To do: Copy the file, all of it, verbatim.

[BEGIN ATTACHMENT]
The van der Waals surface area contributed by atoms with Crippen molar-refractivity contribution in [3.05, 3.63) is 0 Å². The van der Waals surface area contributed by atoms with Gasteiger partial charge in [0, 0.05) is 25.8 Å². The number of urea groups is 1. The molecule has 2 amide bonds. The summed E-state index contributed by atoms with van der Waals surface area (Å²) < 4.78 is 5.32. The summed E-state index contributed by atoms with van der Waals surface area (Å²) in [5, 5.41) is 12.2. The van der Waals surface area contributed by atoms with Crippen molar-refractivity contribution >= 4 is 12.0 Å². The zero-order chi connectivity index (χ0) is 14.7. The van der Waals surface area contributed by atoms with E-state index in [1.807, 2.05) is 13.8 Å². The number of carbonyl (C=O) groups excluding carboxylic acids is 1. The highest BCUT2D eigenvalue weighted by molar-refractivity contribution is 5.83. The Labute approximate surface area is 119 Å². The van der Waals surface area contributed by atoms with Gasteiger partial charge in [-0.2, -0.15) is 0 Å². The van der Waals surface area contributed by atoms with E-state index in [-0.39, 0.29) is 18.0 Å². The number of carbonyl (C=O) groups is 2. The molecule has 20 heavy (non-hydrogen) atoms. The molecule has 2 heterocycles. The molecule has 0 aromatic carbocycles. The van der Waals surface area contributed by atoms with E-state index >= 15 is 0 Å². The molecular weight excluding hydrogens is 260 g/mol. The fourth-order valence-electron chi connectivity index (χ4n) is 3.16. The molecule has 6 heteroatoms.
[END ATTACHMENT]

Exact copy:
The van der Waals surface area contributed by atoms with Crippen molar-refractivity contribution in [3.05, 3.63) is 0 Å². The van der Waals surface area contributed by atoms with Gasteiger partial charge in [0, 0.05) is 25.8 Å². The number of urea groups is 1. The molecule has 2 amide bonds. The summed E-state index contributed by atoms with van der Waals surface area (Å²) < 4.78 is 5.32. The summed E-state index contributed by atoms with van der Waals surface area (Å²) in [5, 5.41) is 12.2. The van der Waals surface area contributed by atoms with Crippen molar-refractivity contribution >= 4 is 12.0 Å². The zero-order chi connectivity index (χ0) is 14.7. The van der Waals surface area contributed by atoms with E-state index in [1.807, 2.05) is 13.8 Å². The number of carbonyl (C=O) groups excluding carboxylic acids is 1. The highest BCUT2D eigenvalue weighted by molar-refractivity contribution is 5.83. The Labute approximate surface area is 119 Å². The van der Waals surface area contributed by atoms with Gasteiger partial charge in [-0.2, -0.15) is 0 Å². The van der Waals surface area contributed by atoms with E-state index in [-0.39, 0.29) is 18.0 Å². The number of carbonyl (C=O) groups is 2. The molecule has 20 heavy (non-hydrogen) atoms. The molecule has 2 heterocycles. The molecule has 0 aromatic carbocycles. The van der Waals surface area contributed by atoms with E-state index >= 15 is 0 Å². The molecular weight excluding hydrogens is 260 g/mol. The fourth-order valence-electron chi connectivity index (χ4n) is 3.16. The molecule has 6 heteroatoms.